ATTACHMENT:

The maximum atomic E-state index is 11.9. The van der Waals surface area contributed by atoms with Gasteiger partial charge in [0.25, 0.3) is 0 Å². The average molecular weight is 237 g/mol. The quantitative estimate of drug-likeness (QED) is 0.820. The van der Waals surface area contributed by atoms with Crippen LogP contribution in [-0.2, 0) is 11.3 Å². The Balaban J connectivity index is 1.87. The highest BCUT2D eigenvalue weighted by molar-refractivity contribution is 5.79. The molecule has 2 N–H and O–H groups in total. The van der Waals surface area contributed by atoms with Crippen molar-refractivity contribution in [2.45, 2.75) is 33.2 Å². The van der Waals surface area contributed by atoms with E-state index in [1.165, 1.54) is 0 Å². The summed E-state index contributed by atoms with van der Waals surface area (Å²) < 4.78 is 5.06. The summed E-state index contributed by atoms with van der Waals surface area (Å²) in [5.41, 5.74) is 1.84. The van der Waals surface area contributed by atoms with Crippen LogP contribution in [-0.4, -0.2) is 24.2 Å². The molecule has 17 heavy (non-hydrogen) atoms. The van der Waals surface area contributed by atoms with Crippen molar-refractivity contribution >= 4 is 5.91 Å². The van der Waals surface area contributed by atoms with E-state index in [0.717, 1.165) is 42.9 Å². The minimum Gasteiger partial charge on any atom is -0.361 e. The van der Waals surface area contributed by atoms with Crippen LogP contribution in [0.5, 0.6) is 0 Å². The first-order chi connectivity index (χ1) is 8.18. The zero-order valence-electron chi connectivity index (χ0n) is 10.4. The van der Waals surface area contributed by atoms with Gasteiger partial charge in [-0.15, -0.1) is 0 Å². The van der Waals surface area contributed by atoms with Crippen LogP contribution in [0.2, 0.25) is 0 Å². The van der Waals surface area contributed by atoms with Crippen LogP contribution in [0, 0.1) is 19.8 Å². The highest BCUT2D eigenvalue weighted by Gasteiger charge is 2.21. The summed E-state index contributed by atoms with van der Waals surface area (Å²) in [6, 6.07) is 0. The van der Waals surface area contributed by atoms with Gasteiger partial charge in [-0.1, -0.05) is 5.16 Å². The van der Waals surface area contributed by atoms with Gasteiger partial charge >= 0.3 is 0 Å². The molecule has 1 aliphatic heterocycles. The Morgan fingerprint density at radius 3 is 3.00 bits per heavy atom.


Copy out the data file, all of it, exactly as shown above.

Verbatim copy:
The maximum atomic E-state index is 11.9. The van der Waals surface area contributed by atoms with Gasteiger partial charge in [0.25, 0.3) is 0 Å². The average molecular weight is 237 g/mol. The quantitative estimate of drug-likeness (QED) is 0.820. The van der Waals surface area contributed by atoms with Crippen LogP contribution in [-0.2, 0) is 11.3 Å². The Balaban J connectivity index is 1.87. The highest BCUT2D eigenvalue weighted by molar-refractivity contribution is 5.79. The molecule has 2 N–H and O–H groups in total. The van der Waals surface area contributed by atoms with Crippen molar-refractivity contribution in [2.45, 2.75) is 33.2 Å². The van der Waals surface area contributed by atoms with E-state index in [1.165, 1.54) is 0 Å². The summed E-state index contributed by atoms with van der Waals surface area (Å²) < 4.78 is 5.06. The summed E-state index contributed by atoms with van der Waals surface area (Å²) in [5.41, 5.74) is 1.84. The van der Waals surface area contributed by atoms with Crippen LogP contribution in [-0.4, -0.2) is 24.2 Å². The molecule has 17 heavy (non-hydrogen) atoms. The van der Waals surface area contributed by atoms with Crippen molar-refractivity contribution >= 4 is 5.91 Å². The van der Waals surface area contributed by atoms with E-state index in [0.717, 1.165) is 42.9 Å². The minimum Gasteiger partial charge on any atom is -0.361 e. The van der Waals surface area contributed by atoms with Crippen LogP contribution in [0.5, 0.6) is 0 Å². The first-order chi connectivity index (χ1) is 8.18. The zero-order valence-electron chi connectivity index (χ0n) is 10.4. The van der Waals surface area contributed by atoms with Gasteiger partial charge in [-0.15, -0.1) is 0 Å². The van der Waals surface area contributed by atoms with Crippen LogP contribution in [0.2, 0.25) is 0 Å². The van der Waals surface area contributed by atoms with Crippen LogP contribution in [0, 0.1) is 19.8 Å². The highest BCUT2D eigenvalue weighted by Gasteiger charge is 2.21. The summed E-state index contributed by atoms with van der Waals surface area (Å²) in [6, 6.07) is 0. The van der Waals surface area contributed by atoms with Gasteiger partial charge in [-0.1, -0.05) is 5.16 Å². The van der Waals surface area contributed by atoms with Gasteiger partial charge >= 0.3 is 0 Å². The molecule has 1 aliphatic heterocycles. The Morgan fingerprint density at radius 3 is 3.00 bits per heavy atom.